“Once AGAIN, I remind you that NO ANIMALS are allowed in the classroom during an examination.”
Jeremy patted the enormous grizzly bear’s head. “Why not?”
“He might, er, help you cheat.”
“Barry would NEVER do that,” said Jeremy, surreptitiously hiding his exam paper, on which he’d written “Grrr, grroowl, roooaarr.”
This story was based on the prompt “once again” at TypeTrigger.
The bear came through the door of his shack tent with a squeal of abused latchwork and snapping lumber.
He started up in his open sleeping bag. In the next frozen second, his eyes darted between his knife, hanging sheathed above his bed and the intruding bear.
Time ran out.
A longtime LRR fan, Alex works for a gold exploration and development company in Saskatchewan. This was written while in a shack tent, after having watched a bear safety video too late a night.
Editor: I worked with LRR for more than two years until I left in 2010 to finish school.
Ronette hated bears.
One sat on her convertible.
The bear rustled the bag of chips on its snout.
She threw some chips into the back yard. The bear went after them.
Ronette started the convertible and sped away, but stopped as the bear cub wasn’t in a child safety seat.
Greg X. Graves likes monsters, ghost monsters, alien monsters, beast monsters, and monster monsters. Read more about them on his site, www.gregxgraves.com.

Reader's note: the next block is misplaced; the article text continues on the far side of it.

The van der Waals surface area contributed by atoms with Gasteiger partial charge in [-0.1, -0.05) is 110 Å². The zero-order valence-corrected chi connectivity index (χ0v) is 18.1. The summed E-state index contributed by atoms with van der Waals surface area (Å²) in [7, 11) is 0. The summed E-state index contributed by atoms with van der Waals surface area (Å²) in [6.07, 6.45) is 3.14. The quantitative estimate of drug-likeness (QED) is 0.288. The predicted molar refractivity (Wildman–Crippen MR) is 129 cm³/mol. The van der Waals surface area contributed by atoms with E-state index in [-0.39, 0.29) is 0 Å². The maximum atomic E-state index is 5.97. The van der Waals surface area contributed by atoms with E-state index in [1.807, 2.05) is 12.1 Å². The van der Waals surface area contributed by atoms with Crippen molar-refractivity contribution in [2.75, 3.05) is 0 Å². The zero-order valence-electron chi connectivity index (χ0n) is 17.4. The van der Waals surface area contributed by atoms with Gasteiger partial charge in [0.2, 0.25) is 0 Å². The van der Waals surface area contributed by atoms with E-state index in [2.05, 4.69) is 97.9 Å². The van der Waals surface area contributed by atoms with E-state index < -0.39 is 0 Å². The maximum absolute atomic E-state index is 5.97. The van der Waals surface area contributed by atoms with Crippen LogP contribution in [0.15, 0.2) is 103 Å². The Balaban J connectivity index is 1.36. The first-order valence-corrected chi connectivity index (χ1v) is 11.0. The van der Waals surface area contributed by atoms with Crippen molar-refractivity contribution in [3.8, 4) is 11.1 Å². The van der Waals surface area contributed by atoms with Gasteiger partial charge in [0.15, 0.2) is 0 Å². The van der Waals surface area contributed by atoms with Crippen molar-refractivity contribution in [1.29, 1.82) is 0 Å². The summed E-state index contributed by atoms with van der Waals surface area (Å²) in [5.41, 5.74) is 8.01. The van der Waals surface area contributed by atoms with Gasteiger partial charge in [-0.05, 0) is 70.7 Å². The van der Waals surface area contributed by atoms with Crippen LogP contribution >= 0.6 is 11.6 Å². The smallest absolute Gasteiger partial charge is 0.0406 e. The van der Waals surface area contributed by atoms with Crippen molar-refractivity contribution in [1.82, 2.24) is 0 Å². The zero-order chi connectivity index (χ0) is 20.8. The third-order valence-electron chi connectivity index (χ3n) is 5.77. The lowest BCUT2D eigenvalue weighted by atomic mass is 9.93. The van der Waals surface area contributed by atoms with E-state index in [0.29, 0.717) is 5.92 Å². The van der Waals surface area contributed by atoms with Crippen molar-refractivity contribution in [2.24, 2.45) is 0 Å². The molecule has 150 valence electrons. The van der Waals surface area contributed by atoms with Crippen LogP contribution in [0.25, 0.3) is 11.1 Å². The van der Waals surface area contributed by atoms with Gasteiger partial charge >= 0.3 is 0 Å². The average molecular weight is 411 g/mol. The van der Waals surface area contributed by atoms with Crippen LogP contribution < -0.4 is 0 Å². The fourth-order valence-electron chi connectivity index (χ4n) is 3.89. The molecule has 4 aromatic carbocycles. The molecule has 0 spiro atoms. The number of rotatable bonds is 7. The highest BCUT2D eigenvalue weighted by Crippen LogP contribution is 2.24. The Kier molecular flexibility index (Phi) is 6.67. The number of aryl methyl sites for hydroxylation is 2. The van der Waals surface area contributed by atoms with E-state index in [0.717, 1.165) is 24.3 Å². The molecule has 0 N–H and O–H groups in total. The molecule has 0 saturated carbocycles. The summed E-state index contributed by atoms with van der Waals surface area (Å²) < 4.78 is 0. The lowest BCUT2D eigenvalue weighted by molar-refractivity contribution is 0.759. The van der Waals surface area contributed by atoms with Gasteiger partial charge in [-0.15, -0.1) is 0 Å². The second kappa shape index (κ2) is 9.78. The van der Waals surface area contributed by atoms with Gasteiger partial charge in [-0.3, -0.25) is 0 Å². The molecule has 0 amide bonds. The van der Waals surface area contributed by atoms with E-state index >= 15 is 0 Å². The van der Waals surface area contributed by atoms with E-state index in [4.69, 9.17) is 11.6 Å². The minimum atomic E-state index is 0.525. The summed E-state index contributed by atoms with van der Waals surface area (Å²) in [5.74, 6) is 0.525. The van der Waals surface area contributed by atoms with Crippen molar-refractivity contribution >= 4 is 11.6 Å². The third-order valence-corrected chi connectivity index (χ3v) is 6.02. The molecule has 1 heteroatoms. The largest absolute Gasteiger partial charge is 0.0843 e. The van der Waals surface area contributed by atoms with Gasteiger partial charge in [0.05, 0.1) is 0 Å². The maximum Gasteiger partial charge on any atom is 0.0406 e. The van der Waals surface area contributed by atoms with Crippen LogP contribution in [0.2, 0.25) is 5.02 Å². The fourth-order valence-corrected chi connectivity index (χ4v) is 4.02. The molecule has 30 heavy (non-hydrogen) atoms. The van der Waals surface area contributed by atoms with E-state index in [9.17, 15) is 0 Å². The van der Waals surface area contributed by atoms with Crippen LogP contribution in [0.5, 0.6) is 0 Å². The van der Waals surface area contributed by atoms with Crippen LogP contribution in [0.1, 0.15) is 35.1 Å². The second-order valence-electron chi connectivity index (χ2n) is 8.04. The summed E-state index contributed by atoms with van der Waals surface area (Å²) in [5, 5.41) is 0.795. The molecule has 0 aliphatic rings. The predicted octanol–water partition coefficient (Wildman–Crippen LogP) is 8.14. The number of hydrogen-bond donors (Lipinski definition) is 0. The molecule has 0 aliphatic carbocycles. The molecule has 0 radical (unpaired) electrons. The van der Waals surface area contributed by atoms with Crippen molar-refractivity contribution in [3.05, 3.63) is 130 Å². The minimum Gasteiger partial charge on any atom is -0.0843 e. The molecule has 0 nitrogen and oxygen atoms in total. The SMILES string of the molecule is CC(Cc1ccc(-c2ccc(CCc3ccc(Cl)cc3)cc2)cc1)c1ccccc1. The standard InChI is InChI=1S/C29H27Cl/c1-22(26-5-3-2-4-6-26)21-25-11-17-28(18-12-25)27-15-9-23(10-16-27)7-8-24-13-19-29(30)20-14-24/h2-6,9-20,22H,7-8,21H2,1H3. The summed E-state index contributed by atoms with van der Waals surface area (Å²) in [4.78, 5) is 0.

“Papa Panda! Papa Panda!”
There it went again.
It was incessant, unceasing, never-ending. (Synonyms were one of Papa Panda’s few pleasures.)
Papa Panda rolled over, half-opened one eye, and gestured impatiently at the annoying, agitating throng.
The tourists roared with glee.
Papa Panda found zoo life emotionally taxing.
He defended himself the only way he knew how: intimidation was his only real weapon.
“Boogidy boo!” he cried, arching his shoulders and spreading his arms to make himself look bigger.
The kitten mewled. It was blind, so it couldn’t see his Intimidation Pose anyways.
But the grizzly bear could.
They ran through the forest, fishing poles slapping against their back. They ran as fast as possible, each trying desperately to edge past the other. They looked around and, seeing a suitable tree, began to climb. They sat at the very top; laughing and smiling.
But the bears could climb.
J.M. Valentino likes to take time between being an international man of mystery and bagging the hot green alien chick to write. More of his work can be found at www.irregularreading.blogspot.com.